Tillery, North Carolina is located in Halifax County. It is home to 1,200 residents. In North Carolina, Halifax County has the most households with substandard or no in-door plumbing. It is the 4th poorest county in the state. Gary Grant, the Executive Director of Concerned Citizens of Tillery (CCT) shared the difficulties of organizing in a rural community, yet CCT has been doing just that since 1978. Their mission is “to promote and improve the social, economic, and educational welfare of the citizens of Tillery and the surrounding area through the self-development of its members.” On religion they say “We have the understanding that the church is not only for saving souls, but for saving communities. We love the Lord and show it by loving our fellow man.”
Naeema Muhammad from the North Carolina Environmental Justice Network and Steve Wing, from the University of North Carolina’s School of Public Health led a workshop on environmental injustices and its impact in communities of color; Ginger Candelara and Miguel Rodriquez shared how Mano al Hermano is transforming the Outer Banks into a welcoming community for Hispanics. Mano al Hermano (MAH) is a young Latino nonprofit whose roots began as a spinoff organization of the Interfaith Community Outreach (ICO) in November of 2011.
MAH was founded to help eliminate the struggles and fears faced by many of the local Latino families by helping them to navigate the myriad of systems and cultural challenges. Their vision is to overcome prejudice so that all might be judged by character not the color of their skin or where they come from.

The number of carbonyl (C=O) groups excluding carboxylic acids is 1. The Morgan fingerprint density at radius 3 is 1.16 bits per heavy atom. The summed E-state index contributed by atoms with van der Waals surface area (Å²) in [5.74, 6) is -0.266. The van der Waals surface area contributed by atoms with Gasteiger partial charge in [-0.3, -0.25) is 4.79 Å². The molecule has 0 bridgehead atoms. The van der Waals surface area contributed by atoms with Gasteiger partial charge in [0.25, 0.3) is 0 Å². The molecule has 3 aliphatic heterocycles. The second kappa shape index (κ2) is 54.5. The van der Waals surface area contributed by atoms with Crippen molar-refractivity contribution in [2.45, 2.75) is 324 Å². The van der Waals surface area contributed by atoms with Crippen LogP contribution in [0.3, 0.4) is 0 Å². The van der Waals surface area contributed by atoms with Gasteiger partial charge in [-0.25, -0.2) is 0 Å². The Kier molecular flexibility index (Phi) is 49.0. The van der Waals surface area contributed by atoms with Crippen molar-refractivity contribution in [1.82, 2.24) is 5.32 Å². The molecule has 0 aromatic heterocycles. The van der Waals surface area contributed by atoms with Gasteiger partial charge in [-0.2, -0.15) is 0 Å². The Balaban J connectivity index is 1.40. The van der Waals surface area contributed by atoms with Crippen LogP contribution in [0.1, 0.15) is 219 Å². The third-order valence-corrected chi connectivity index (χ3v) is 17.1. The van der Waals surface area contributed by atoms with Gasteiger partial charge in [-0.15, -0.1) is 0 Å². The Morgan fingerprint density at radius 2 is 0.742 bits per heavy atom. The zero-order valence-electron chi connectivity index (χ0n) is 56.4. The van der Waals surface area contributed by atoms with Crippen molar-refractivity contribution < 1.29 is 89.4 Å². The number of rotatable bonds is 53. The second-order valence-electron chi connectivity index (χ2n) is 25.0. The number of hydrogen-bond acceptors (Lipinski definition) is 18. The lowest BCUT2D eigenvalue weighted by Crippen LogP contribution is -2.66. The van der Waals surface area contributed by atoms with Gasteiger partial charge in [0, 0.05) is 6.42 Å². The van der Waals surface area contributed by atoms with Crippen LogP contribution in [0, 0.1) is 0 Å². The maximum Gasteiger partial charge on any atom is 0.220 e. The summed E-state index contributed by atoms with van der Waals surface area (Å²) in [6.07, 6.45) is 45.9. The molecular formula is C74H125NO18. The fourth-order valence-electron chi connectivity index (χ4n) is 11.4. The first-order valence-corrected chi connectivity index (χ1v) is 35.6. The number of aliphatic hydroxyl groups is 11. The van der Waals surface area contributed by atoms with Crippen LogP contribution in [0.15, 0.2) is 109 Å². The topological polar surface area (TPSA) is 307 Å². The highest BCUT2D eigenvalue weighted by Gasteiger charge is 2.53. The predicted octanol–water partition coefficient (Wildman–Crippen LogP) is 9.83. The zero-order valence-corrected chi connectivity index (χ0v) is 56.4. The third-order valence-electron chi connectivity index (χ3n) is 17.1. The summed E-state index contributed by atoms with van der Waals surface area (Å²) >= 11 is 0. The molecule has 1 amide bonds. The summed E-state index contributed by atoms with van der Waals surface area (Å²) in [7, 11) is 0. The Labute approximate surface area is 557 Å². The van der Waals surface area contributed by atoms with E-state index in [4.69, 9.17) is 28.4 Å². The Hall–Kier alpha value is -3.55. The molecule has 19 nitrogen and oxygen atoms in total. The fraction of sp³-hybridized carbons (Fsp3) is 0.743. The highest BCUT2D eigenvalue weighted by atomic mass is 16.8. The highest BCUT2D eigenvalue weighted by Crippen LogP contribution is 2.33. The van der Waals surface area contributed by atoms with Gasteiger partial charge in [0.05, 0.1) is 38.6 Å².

Presbyterians across the Synod of Mid-Atlantic were an integral part of the gathering. They included The Reverend Peter A. Bynum from First Presbyterian Church, Rocky Mount; The Reverend George Goodman, Interim Associate Presbyter, Salem, Presbytery; The Reverend Lakesha Bradshaw, Associate Pastor for Christian Education, Silver Spring Presbyterian Church, one of the fastest growing churches in the denomination; and Mr. Lamar Lockhart from Presbytery of The James. West Haven Presbyterian Church hosted the event, with John Etheredge the chairperson of the New Hope SDOP Committee and the National Committee South Task Force Chairperson serving as facilitator.
The coming together of these different communities was inspirational.
In the Synod of the Trinity chairpersons of six SDOP Presbytery Committees (Pittsburg, West Virginia, Kiskiminetas, Donegal, Philadelphia, and Lehigh) and the Synod Committee along with SDOP National Committee members and staff came together to explore ways of reaching out to congregations and Presbyteries; they looked at creative ways of promoting and interpreting the One Great Hour of Sharing offering and the SDOP ministry; and ways of engaging in partnership with communities of economically poor, oppressed and disadvantaged people .
The Committees looked at ways of working collaboratively as they strive to alleviate poverty in the region.
These are two examples of the Presbyterian Committee on the Self-Development of People assisting the Presbyterian Church (USA) in its biblical obligation to set at liberty those who are oppressed, to proclaim the acceptable year of the Lord.
Take the ‘Poverty Tour’ (http://bcove.me/vxiauara) and visit the Poverty Map (http://www.povertyusa.org/the-state-of-poverty/poverty-map-state/) to learn more about poverty in the United States. Though these tools are from the Catholic Campaign for Human Development the information is relevant to the work of SDOP and the struggles of our community partners. To learn more about the work of SDOP visit our website at www.pcusa.org/sdop or contact the office at 1-800-728-7228, ex. 5782. To help SDOP in our mission of alleviating poverty donate at http://www.presbyterianmission.org/give/E051602/